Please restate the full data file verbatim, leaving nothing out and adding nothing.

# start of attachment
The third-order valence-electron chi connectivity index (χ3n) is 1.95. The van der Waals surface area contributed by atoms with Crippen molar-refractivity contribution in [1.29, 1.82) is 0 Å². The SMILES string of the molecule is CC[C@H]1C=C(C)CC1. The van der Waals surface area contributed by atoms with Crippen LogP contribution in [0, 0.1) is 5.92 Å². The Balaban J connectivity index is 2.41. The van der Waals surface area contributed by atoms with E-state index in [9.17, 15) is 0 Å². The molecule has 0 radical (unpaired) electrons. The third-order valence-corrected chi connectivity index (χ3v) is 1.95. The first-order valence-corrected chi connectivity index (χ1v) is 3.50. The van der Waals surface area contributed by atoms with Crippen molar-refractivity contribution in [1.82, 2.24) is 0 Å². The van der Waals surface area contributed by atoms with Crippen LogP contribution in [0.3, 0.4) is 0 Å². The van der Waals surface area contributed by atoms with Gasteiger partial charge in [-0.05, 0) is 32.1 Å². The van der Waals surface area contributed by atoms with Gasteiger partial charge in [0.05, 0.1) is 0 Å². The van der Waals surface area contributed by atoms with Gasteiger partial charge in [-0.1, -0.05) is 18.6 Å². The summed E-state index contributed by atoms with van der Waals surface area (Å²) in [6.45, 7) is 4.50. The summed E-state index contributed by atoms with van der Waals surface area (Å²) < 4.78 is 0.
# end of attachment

The third-order valence-electron chi connectivity index (χ3n) is 1.95. The van der Waals surface area contributed by atoms with Crippen molar-refractivity contribution in [1.29, 1.82) is 0 Å². The SMILES string of the molecule is CC[C@H]1C=C(C)CC1. The van der Waals surface area contributed by atoms with Crippen LogP contribution in [0, 0.1) is 5.92 Å². The Balaban J connectivity index is 2.41. The van der Waals surface area contributed by atoms with E-state index in [9.17, 15) is 0 Å². The molecule has 0 radical (unpaired) electrons. The third-order valence-corrected chi connectivity index (χ3v) is 1.95. The first-order valence-corrected chi connectivity index (χ1v) is 3.50. The van der Waals surface area contributed by atoms with Crippen molar-refractivity contribution in [1.82, 2.24) is 0 Å². The van der Waals surface area contributed by atoms with Crippen LogP contribution in [0.3, 0.4) is 0 Å². The van der Waals surface area contributed by atoms with Gasteiger partial charge in [-0.05, 0) is 32.1 Å². The van der Waals surface area contributed by atoms with Gasteiger partial charge in [0.05, 0.1) is 0 Å². The van der Waals surface area contributed by atoms with Gasteiger partial charge in [-0.1, -0.05) is 18.6 Å². The summed E-state index contributed by atoms with van der Waals surface area (Å²) in [6.45, 7) is 4.50. The summed E-state index contributed by atoms with van der Waals surface area (Å²) < 4.78 is 0.